Monday, March 05, 2012

Ruth Ann Dailey weighs in, and we are the poorer for it ...

I have to note that I was entirely silent (last week) on the passing of Andrew Breitbart. I will not conceal that he was very far from my favorite person, but I would not wish a premature death like his on anyone, especially a family man. I would have been perfectly happy if, on the advice of his doctor to avoid unnecessary stress, Breitbart had turned to reporting on Hollywood.

Ruth Ann Dailey gave us her opinion on the Sharon Fluke/Rush Limbaugh debacle today. Dayvoe at 2 Political Junkies addresses a subtle shot Ms Dailey makes against the Obama administration. That shot is in this paragraph (my emphasis):

"As Mr. Limbaugh himself had pointed out, that's exactly what the White House wanted. It can't defend its economic record -- the recession and jobless numbers now belong solely to Mr. Obama -- so it needed to shift the campaign focus to social values."

Dayvoe does a good job of showing, once again since Republicans have been bringing this up since June of '09, that Obama inherited the bad economy, that the National Bureau of Economic Research stated that recession ended in June of '09, and that the numbers have mostly been getting better since then (with some back sliding here and there). I will make one point that Ruth Ann Dailey or any Republican could (but never would) make: the economy would be doing better if the stimulus had been bigger. Now, the blame that needs to be shared, including by Olympia Snowe, Arlen Specter and Susan Collins, the three Republicans who broke ranks but demanded cuts in the stimulus in exchange for their votes. Still, to be sure the Obama administration could have (and should have) proposed a bigger stimulus.

But what I really wanted to address is Ruth Ann's attack on Sharon Fluke. She starts her column with this:

"As necessary and welcome as Rush Limbaugh's apology to Sandra Fluke is, there's a bigger victim of his ill-chosen remarks still waiting for the situation to be set right -- if it can be."

So while she goes on to complain that the so-called attack on religious liberty that Republicans/conservatives entirely created (not exactly her words), Ms Dailey seems to imply that Mr Limbaugh needed to apologize for what he said about Ms Fluke.

But wait, Ms Dailey clarifies her position later:

"The unremarkable episode quickly passed from the political scene but was revived when Mr. Limbaugh called her a "slut" and challenged her to tape the sex that taxpayers would now be subsidizing. That's how he cast himself in the role of scary, woman-hating monster -- without any help from the Left.

Why take that route when tongue-in-cheek barbs could have been launched from many angles? He could have conducted a fundraising drive for Ms. Fluke -- to prove that liberty-loving conservatives can always be counted on to meet human need through private charity! "Coins for Condoms," "Pennies for Pills," "Freebies for Fluke" -- silly slogans sure to paint the Left's insistence that free birth control is a fundamental right, trumping the free exercise of religion, as the ridiculous assertion it is."

What is clear from the second paragraph is that it's not the attack Ms Dailey disapproves of, only Limbaugh's chosen method. Ms Dailey doesn't want to call Ms Fluke a slut or prostitute, but "tongue-in-cheek barbs could have been launched from many angles". Notice Ms Dailey only specifies one example of what she has in mind - a fund raising drive for Ms Fluke. No mention of what other "barbs" would be acceptable or otherwise to her (calling Ms Fluke an idiot? saying that if a woman has health issues that are addressed by the pill, well, God meant for that woman to have those health issues (unless she is rich, in which case she is favored by God and can get the pill if she wants)).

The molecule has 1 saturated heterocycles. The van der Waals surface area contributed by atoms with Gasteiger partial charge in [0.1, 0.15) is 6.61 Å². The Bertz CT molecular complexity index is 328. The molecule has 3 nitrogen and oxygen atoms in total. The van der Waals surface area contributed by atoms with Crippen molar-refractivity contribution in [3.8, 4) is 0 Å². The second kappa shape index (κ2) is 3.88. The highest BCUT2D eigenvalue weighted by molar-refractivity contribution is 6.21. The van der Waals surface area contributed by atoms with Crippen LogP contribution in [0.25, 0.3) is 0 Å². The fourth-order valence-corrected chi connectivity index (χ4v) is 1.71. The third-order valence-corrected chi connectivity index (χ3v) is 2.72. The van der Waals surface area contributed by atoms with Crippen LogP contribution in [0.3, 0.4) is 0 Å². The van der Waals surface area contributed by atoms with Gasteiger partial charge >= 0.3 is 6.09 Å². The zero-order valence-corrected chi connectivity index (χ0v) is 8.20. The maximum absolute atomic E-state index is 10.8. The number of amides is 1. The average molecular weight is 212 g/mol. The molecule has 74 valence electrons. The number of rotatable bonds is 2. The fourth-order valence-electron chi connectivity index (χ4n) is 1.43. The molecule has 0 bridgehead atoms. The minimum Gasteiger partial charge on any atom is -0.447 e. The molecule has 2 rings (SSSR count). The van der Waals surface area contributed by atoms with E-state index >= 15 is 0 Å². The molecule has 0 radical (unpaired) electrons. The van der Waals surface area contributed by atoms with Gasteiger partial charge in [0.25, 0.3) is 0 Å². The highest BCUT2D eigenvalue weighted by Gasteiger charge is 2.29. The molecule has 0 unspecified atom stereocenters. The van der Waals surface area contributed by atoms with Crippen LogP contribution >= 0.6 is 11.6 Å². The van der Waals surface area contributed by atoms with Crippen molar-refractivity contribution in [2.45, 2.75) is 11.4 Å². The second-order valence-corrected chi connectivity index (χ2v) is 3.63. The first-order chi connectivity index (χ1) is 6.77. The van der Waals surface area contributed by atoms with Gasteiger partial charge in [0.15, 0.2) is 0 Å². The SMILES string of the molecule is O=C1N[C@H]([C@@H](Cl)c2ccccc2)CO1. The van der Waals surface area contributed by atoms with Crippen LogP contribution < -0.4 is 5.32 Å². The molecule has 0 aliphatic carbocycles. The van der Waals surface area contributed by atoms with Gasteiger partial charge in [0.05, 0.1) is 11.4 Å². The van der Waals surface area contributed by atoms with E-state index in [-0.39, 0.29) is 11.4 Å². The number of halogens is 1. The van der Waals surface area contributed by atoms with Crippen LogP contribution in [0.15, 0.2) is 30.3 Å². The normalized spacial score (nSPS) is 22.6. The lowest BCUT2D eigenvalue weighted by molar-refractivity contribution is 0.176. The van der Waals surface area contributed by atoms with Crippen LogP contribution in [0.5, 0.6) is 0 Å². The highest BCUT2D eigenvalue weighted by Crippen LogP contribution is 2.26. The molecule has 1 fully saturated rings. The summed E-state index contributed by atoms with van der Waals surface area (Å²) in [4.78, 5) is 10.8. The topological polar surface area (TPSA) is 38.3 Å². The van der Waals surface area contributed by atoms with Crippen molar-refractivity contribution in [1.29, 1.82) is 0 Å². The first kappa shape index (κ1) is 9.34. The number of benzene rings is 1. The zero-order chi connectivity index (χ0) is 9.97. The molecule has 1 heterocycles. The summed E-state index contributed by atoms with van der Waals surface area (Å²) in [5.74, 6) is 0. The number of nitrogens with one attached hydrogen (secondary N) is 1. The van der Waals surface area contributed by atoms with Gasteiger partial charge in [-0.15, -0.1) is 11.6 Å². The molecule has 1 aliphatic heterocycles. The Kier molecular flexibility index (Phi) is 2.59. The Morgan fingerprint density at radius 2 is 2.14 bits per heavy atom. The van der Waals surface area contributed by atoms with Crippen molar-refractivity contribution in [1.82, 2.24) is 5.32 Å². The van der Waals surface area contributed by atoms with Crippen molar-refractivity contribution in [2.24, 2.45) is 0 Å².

Actually, notice how Ms Dailey's suggestion, raising money from "liberty-loving conservatives" carries a faint echo of Mitt Romney's "bet you ten thousand dollars" elitism. Plus the idea of only raising money for Sharon Fluke shows an entire ignorance of the real issue. I mean, yes, a scholarship student at Georgetown might well be poor enough that paying for the pill would be a hardship. But that student could possibly find a way to get a loan since after all, they will soon graduate from Georgetown law. They will very likely be part of the top 5% of the population money wise, possibly the top 1%. Meanwhile, there are food service workers and housekeepers at Georgetown, or Duquesne University or at Catholic hospitals who do not have that luxury, whose lives will be made genuinely worse if Republicans get their way. Where's the fundraising campaign for them, Ms Dailey?

And while Ms Dailey is answering questions, perhaps she could tell us which liberties, whether economic or religious, are under threat of being lost if President Obama wins re-election. Tell us what "Obamacare"'s (the ACA for those of you with a shred of respect) real threat to liberty is. Don't just complain that the real issues aren't being talked about, actually talk about them. But be fair, include in your discussion a comparison of European, Canadian, Japanese and Australian/New Zealand healthcare to ours before and after the ACA passed (and is implemented). Talk about the cost to the GNP of uninsured workers, the bankruptcies and preventable premature death. Give us an answer to this question, if "Obamacare" is repealed, will companies that do not offer health insurance to their workers compensate the rest of us who have to pay in higher hospital bills and health insurance premiums for their workers who go to the hospital and can't pay, declare bankruptcy is they do survive or die prematurely subsequently. Why should we have to pay because Republicans/conservatives want so badly to win an election that they create a false issue to pull religious extremists to their side and sabotage healthcare for all?

No comments: